2. when we had a newborn, we ate a lot of asian style noodle(buckewheat noodle) ate it with chicken broth purchased from Trader Joe's and sauteed mushroom, peppers, boiled eggs, etc. You can also add dumplings from trader joe's. So good and healthy and satisfying. it can be both cold and hot.

                                cheese and pate(or just cheese since you practic kosher), grapes and cornichons, mustard with good baguette.

                                Good sandwich. Bought really good bread, fresh carved turkey from Costco...good mayo(like Japanese mayo or french)..tomatoes..and good cheeses.

                                Made a big batch of baked ziti...it's still good 2-3 days later.

                                One pot dish like the chicken in vingegar sauce or chicken tagine.

                                hummus and flat bread, boiled eggs.

                                chicken hot dogs or lamb sausages on bread

                                simple roasted chicken..just salt and pepper.

                                1. If one of you can dedicate a little time (naptime!) to cooking, I made a bunch of these pocket pies before my son was born and kept them unbaked in the freezer. They're super easy to pop into the oven or toaster oven, and can be eaten with one hand.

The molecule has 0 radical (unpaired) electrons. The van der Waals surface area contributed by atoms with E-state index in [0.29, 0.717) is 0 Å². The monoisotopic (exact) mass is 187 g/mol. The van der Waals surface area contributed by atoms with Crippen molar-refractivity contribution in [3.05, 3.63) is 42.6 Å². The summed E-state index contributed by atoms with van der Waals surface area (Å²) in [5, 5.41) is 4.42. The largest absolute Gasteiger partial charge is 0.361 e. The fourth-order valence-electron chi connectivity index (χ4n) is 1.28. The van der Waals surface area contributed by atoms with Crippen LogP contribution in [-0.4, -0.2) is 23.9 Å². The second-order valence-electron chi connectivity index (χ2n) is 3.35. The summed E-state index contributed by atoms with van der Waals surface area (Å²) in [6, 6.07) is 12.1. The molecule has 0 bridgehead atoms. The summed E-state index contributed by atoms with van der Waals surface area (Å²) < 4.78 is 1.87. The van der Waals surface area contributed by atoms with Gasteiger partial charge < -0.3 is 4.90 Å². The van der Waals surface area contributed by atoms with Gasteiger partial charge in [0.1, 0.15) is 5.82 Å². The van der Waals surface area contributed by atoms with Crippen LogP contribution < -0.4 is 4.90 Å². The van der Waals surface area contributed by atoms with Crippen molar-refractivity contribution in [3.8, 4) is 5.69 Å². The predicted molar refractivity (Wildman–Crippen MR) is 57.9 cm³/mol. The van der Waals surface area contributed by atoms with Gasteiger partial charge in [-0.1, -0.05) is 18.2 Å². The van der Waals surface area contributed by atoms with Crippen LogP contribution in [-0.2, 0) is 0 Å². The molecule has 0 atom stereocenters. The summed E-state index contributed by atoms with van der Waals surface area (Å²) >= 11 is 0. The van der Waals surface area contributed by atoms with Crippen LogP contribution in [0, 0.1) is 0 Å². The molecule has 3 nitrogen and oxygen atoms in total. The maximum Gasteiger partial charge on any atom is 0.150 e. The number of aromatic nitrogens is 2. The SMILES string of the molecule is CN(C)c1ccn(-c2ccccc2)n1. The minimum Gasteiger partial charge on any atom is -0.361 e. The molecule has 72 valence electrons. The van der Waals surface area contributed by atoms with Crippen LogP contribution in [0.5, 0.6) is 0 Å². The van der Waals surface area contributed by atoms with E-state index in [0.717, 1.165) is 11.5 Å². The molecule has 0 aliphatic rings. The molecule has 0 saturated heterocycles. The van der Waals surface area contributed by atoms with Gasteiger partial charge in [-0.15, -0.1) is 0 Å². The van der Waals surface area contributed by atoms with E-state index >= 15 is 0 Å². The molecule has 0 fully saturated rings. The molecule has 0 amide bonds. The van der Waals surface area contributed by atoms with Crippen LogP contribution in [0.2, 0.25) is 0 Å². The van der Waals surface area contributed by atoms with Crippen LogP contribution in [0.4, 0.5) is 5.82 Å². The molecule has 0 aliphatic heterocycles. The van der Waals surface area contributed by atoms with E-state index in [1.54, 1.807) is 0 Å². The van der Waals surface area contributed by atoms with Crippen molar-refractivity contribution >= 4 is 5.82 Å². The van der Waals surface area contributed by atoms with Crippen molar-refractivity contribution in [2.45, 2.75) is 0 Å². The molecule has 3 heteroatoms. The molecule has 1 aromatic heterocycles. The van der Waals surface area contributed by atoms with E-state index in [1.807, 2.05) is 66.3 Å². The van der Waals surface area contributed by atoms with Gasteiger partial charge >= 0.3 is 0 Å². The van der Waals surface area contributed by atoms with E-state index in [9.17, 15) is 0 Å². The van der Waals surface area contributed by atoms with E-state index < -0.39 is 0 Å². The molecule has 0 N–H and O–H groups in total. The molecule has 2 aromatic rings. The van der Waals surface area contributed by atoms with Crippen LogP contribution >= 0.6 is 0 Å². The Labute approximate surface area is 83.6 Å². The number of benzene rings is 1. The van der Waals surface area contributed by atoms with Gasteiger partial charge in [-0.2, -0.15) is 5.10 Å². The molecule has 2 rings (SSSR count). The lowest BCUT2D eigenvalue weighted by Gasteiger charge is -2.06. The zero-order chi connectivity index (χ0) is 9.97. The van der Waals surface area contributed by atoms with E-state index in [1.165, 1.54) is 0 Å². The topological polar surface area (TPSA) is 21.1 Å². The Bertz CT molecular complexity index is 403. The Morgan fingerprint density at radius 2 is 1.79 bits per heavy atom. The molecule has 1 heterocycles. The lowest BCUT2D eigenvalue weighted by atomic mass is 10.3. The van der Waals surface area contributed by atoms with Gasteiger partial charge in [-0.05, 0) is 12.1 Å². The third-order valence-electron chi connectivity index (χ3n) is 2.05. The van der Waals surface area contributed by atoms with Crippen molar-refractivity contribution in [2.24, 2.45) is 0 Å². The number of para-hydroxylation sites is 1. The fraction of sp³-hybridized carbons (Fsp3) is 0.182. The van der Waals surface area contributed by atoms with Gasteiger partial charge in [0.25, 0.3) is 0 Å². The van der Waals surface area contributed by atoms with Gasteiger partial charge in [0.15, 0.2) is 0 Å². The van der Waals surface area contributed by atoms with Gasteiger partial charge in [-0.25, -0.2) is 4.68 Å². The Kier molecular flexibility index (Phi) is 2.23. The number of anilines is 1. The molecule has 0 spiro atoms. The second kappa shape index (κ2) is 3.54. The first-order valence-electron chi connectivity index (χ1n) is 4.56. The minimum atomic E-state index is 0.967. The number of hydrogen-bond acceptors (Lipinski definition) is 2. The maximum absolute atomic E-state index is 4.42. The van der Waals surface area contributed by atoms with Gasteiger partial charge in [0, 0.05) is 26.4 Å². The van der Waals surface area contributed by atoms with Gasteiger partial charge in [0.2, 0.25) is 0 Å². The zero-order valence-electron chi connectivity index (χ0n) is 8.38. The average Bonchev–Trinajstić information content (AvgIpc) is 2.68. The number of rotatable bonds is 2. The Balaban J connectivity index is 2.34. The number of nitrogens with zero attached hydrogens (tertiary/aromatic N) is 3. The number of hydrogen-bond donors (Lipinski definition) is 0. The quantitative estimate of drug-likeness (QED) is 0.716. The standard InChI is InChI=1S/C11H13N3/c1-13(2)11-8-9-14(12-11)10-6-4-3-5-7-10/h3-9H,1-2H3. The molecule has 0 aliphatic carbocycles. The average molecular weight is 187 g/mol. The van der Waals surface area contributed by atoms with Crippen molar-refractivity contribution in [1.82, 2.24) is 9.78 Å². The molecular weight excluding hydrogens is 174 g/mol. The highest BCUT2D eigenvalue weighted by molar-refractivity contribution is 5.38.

They do require some fiddliness at the outset, though it's really not bad.

                                  Another great idea is to make congee overnight in the slow cooker. I make it with 1/2 chicken broth instead of water and with a few chopped scallions and maybe some shredded chicken it's a great, savory meal in a cup and unlikely to cause any digestive issues for the baby (if your wife is nursing.)

                                  2 Replies
                                  1. re: Savour

                                    Handheld pies are a fantastic idea.


                                    1. re: The Dairy Queen

                                      They were terrific, even without a newborn in the equation. I think I might dedicate naptime in a week or two to making another batch for the freezer (I made spinach and feta, a chicken pot pie version, and an empanadas version with picadillo.)

                                  2. We have a 5 weeker and are living on sandwiches, but we make sure they are delicious sandwiches.

                                    When we make something more complicated, it usually has some of these components which are either low maintence or very fast cooking:
                                    rice - made in rice cooker
                                    some kind of whole grain
                                    vegetables roasted in toaster oven
                                    fried eggs
                                    stir fried tofu
                                    a lot of cheese
                                    chopped nuts
                                    sturdy greens
                                    high quality tomatoes
                                    high quality canned tuna